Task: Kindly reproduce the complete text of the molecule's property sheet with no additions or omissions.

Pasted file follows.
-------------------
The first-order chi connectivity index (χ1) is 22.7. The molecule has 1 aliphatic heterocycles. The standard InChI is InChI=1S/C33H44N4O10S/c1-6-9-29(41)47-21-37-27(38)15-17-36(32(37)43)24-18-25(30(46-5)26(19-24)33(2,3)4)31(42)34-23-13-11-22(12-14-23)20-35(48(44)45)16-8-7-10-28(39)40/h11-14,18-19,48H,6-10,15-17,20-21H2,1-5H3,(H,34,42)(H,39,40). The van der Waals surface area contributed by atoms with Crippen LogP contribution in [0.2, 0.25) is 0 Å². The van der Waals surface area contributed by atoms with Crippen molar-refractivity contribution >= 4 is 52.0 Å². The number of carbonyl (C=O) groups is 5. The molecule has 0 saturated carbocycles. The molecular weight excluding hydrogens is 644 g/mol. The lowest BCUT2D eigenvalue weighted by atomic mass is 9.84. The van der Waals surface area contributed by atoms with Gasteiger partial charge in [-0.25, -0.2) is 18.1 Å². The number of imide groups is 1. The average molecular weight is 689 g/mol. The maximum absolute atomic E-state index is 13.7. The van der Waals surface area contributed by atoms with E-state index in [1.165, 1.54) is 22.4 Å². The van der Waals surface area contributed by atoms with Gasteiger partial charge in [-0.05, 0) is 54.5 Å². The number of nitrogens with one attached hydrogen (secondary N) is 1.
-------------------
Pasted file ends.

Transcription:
The first-order chi connectivity index (χ1) is 22.7. The molecule has 1 aliphatic heterocycles. The standard InChI is InChI=1S/C33H44N4O10S/c1-6-9-29(41)47-21-37-27(38)15-17-36(32(37)43)24-18-25(30(46-5)26(19-24)33(2,3)4)31(42)34-23-13-11-22(12-14-23)20-35(48(44)45)16-8-7-10-28(39)40/h11-14,18-19,48H,6-10,15-17,20-21H2,1-5H3,(H,34,42)(H,39,40). The van der Waals surface area contributed by atoms with Crippen LogP contribution in [0.2, 0.25) is 0 Å². The van der Waals surface area contributed by atoms with Crippen molar-refractivity contribution >= 4 is 52.0 Å². The number of carbonyl (C=O) groups is 5. The molecule has 0 saturated carbocycles. The molecular weight excluding hydrogens is 644 g/mol. The lowest BCUT2D eigenvalue weighted by atomic mass is 9.84. The van der Waals surface area contributed by atoms with Gasteiger partial charge in [-0.25, -0.2) is 18.1 Å². The number of imide groups is 1. The average molecular weight is 689 g/mol. The maximum absolute atomic E-state index is 13.7. The van der Waals surface area contributed by atoms with E-state index in [1.165, 1.54) is 22.4 Å². The van der Waals surface area contributed by atoms with Gasteiger partial charge in [-0.05, 0) is 54.5 Å². The number of nitrogens with one attached hydrogen (secondary N) is 1.